What I did not like in New Zealand is that all the green fields are private and protected ⛔️After Norway and Iceland, where you could walk almost wherever you want, it was unusual to see beautiful landscape across the road but do not have an opportunity to get closer because of the fence 🚷Farming is the reasonable excuse for such protection, but most often it was just a land.
The root could be found in a history. When New Zealand became self-governed colony, its government did not have much support but had to sell land to fill the state budget💰So in most cases the land is private.
Interesting that native people, maori, did not know a concept of owning the land 🔐 What they owned were non-exclusive rights to do some activity on the land. For example, fishing, hunting, planting.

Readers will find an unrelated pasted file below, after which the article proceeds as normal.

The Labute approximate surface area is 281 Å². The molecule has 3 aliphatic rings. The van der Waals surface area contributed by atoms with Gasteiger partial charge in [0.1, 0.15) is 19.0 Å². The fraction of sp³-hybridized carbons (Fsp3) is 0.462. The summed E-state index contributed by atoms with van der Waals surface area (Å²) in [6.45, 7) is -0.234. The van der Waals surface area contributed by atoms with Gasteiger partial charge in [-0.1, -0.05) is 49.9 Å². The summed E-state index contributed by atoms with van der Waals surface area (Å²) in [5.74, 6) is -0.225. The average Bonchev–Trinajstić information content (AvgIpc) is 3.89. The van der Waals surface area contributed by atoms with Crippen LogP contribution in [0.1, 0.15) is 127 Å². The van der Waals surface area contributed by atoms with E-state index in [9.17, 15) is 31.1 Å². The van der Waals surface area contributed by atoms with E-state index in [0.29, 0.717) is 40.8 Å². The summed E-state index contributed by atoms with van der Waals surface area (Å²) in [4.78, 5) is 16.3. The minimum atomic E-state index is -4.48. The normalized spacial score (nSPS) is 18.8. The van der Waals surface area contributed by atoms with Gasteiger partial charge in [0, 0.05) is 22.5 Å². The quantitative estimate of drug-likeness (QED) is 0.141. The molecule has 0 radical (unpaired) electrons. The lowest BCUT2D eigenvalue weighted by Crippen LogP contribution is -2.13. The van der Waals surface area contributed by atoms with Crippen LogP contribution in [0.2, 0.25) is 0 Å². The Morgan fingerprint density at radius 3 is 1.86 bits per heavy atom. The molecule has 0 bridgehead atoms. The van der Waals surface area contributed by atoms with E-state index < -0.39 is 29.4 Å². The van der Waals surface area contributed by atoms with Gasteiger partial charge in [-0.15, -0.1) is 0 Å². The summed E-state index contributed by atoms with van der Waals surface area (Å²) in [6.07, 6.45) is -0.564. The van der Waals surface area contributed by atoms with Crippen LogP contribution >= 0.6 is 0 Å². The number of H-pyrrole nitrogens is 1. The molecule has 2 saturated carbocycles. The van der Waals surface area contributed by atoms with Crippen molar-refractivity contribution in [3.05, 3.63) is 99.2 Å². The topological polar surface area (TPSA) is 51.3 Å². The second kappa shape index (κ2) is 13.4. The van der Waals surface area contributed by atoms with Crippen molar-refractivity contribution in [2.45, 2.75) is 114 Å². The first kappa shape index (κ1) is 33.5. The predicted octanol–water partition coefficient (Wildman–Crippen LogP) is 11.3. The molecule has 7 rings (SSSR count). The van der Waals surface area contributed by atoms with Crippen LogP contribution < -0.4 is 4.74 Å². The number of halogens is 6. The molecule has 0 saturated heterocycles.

I remember Norway where it’s possible to walk around and to put up a tent anywhere, respecting the rule to keep at least 150 m (500 ft) away from the nearest house. While in Iceland and here, in New Zealand, a tent can be put only in the special place like camping.
Once I broke the rule and crossed the fence to lay on the green grass under amazing big tree. For me it’s valuable experience of feeling mother Earth…
How do you think, the land should be free to enter or behind the fence? Would you prefer to stay somewhere in the middle of nowhere or in the camping?